LongDistance | Harmonia Mundi
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"When God gave out everything on the earth -- land, houses, cattle -- dark-skinned Kaloomé, a gypsy and pariah but brashly confident traveler, arrived too late. He must have been asleep under a hedge at the time everything was distributed so he got nothing. God was annoyed. He couldn't change mankind's destiny but had a soft spot for those people who were condemned to lives of endless wandering and poverty. So he gave them music and song. Today Kaloomé the gypsy has stepped into the light and shade of those sun-drenched towns in the warm South though he's often been confined to the darkest corners of the inner city. Yet he doesn't complain. His music speaks for him, telling of the wind that never lets up, the vanished orchards, the squalid pavements, the calm nights, the juergas around the fire."

Like Tekameli and Los Rumberos Catalans, the Rumba Gitan formations from Perpignan and Roussilion in Southern France -- and the related Gipsy Kings and Chico & The Gipsies from Arles and Barrio Chino from Marseilles -- Kaloomé is planted in the same tradition. Led by Antoine 'Tato' Garcia, Tekameli's former front man, singer and guitarist, the group's vocal contingent further includes Ramon Pubill, dancer Sabrina Romero and Algerian drummer Madjid Benyagoub. Caroline Bourgenot adds violin, Josèp Pubill hand percussion, David Argeles guitar and Guillaume Bouthié double bass and piano. From "kalo" (the dark-skinned one, a global reference to gypsies) and "omé (depth of the soul), this newest group from Perpignan mixes Moorish and Arabian styles in a very earthy and authentic style that completely lacks the Pop gloss of Alabina and The Gypsy Kings.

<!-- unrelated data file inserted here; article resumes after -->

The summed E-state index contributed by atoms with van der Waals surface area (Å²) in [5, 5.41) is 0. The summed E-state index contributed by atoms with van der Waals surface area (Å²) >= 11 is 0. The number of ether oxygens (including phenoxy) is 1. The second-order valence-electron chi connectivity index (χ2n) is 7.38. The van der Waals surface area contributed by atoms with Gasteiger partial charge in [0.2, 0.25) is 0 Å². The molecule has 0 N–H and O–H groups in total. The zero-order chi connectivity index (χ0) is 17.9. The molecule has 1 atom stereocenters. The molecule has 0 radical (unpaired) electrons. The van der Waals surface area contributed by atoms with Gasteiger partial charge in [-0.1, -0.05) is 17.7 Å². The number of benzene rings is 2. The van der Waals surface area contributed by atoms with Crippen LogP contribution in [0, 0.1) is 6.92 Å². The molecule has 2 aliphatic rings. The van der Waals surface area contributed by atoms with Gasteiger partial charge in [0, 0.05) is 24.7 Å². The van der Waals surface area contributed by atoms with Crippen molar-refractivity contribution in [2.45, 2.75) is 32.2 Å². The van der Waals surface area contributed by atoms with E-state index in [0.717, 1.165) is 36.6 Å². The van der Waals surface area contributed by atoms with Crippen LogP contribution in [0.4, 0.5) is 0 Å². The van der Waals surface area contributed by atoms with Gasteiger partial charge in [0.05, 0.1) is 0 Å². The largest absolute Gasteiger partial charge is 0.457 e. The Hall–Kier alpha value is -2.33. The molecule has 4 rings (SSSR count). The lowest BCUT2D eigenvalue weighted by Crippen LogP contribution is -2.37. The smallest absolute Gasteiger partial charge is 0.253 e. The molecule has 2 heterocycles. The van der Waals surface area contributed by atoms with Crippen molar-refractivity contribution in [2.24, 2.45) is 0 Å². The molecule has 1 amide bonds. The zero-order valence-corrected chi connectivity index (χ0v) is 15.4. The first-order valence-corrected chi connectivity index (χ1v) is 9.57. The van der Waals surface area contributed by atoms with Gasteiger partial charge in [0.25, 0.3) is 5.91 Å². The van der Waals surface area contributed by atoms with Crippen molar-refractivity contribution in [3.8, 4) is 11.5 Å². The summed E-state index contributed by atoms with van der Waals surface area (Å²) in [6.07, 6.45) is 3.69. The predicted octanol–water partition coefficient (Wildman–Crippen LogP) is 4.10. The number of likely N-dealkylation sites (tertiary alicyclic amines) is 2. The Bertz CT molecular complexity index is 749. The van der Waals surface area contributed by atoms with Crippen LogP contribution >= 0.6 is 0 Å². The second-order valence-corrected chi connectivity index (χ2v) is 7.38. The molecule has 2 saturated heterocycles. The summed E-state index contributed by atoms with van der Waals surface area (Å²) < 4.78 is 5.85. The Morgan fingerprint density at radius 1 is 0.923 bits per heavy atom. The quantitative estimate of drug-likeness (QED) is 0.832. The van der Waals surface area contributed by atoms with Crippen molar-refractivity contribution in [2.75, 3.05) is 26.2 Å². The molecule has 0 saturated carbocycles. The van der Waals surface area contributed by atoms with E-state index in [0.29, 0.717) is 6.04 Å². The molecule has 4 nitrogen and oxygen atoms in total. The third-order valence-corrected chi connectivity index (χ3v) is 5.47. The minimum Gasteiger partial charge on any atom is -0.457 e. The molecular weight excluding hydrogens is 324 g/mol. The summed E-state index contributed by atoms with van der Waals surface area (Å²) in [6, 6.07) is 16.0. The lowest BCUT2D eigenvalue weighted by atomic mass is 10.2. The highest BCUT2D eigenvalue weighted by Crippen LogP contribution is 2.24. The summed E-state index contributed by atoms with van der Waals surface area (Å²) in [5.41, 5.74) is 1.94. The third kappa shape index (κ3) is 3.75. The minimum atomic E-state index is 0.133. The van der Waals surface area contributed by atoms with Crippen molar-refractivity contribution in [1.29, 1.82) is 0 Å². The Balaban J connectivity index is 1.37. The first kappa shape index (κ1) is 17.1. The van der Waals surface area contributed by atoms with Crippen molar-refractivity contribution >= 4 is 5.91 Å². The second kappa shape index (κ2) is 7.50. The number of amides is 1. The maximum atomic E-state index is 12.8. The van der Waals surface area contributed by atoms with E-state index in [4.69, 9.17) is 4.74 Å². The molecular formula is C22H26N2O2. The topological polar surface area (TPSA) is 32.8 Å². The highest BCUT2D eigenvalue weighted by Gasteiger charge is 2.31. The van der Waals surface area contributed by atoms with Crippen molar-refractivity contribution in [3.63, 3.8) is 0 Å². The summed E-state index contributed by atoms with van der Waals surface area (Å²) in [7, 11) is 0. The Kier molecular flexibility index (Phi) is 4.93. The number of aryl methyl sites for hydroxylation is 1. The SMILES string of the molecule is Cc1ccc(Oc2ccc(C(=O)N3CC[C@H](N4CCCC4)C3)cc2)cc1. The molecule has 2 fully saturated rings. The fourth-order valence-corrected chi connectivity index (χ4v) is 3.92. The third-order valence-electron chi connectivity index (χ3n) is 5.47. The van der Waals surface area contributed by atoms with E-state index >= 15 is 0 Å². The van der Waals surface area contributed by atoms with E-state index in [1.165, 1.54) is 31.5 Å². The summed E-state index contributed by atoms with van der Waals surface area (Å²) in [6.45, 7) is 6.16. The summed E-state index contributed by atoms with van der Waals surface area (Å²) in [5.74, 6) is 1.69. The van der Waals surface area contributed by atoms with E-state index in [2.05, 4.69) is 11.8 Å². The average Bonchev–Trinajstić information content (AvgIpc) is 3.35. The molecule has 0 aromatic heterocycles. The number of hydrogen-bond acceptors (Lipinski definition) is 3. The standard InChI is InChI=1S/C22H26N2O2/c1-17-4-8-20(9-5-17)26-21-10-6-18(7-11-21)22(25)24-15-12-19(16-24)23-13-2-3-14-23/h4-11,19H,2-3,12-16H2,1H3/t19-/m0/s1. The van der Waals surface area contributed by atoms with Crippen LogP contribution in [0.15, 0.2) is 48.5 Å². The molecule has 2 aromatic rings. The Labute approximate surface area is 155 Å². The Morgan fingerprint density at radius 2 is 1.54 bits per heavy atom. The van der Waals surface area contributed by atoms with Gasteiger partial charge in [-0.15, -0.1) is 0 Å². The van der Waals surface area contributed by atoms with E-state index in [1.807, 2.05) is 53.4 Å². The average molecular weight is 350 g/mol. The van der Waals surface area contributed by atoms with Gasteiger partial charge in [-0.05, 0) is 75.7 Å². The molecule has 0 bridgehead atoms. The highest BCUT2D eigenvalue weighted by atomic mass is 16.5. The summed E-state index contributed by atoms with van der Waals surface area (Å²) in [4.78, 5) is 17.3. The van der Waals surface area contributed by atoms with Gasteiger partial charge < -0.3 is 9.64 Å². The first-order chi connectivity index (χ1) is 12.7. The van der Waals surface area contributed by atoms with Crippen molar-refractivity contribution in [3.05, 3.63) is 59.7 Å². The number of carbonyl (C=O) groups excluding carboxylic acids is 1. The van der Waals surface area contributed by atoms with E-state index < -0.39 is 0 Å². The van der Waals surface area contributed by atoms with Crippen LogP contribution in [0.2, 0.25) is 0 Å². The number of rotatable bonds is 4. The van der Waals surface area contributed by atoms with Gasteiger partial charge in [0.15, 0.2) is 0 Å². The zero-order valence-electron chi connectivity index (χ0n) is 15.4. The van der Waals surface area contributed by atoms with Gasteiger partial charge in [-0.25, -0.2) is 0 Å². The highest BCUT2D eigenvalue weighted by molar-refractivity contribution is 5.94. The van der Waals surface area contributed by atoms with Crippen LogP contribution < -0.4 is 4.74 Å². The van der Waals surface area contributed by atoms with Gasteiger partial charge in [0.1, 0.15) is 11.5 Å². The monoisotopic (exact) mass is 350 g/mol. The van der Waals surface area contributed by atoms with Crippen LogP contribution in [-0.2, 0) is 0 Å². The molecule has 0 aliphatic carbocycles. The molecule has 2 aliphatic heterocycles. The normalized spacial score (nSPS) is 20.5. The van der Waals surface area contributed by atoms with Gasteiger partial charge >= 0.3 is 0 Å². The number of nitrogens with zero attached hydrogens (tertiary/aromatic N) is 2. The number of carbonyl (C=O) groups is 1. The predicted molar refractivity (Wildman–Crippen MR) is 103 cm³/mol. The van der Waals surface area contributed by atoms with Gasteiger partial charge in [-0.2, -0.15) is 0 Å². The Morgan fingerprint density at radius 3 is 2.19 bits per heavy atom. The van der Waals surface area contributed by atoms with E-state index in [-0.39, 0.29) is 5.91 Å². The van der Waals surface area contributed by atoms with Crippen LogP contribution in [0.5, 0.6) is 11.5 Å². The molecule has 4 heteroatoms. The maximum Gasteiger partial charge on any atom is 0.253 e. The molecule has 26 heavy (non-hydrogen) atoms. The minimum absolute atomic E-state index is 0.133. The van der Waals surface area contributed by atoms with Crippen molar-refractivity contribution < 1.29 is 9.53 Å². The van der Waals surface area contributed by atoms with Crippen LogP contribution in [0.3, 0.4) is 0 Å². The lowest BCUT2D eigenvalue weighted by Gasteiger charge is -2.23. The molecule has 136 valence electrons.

Most of the 14 numbers are original material but arrangements of an Atahualpa Yupanqui and El Potito tune appear as well. The vocals of Kaloomé are glorious, with alternating leads and powerful harmonizing that occasionally recall Spanish super group Ketama. The solo violin often stands in for the Flamenco-flavored lead guitar to introduce unexpected flavors and Madjid's Khaled-style guttural African singing connects France to the greater melting pot of southern cultures. Kaloomé's refreshing and energetic brand of playing reminds me most of Thierry 'Titi' Robin's stunning vagabond group that freely mixes payos and Gypsies and even includes Gujarati influences. Unlike the aging Gipsy Kings whose voices are worn and hoarse from their carefree way of singing, Kaloomé's are fresh, brilliant and fiery still. Listening to them is falling head over heels, under the age-old spell of dreaming to live on the Mediterranean sea, looking to Morocco, Turkey, Greece and the Arabian peninsula for heady fragrances carried on a warm summer wind.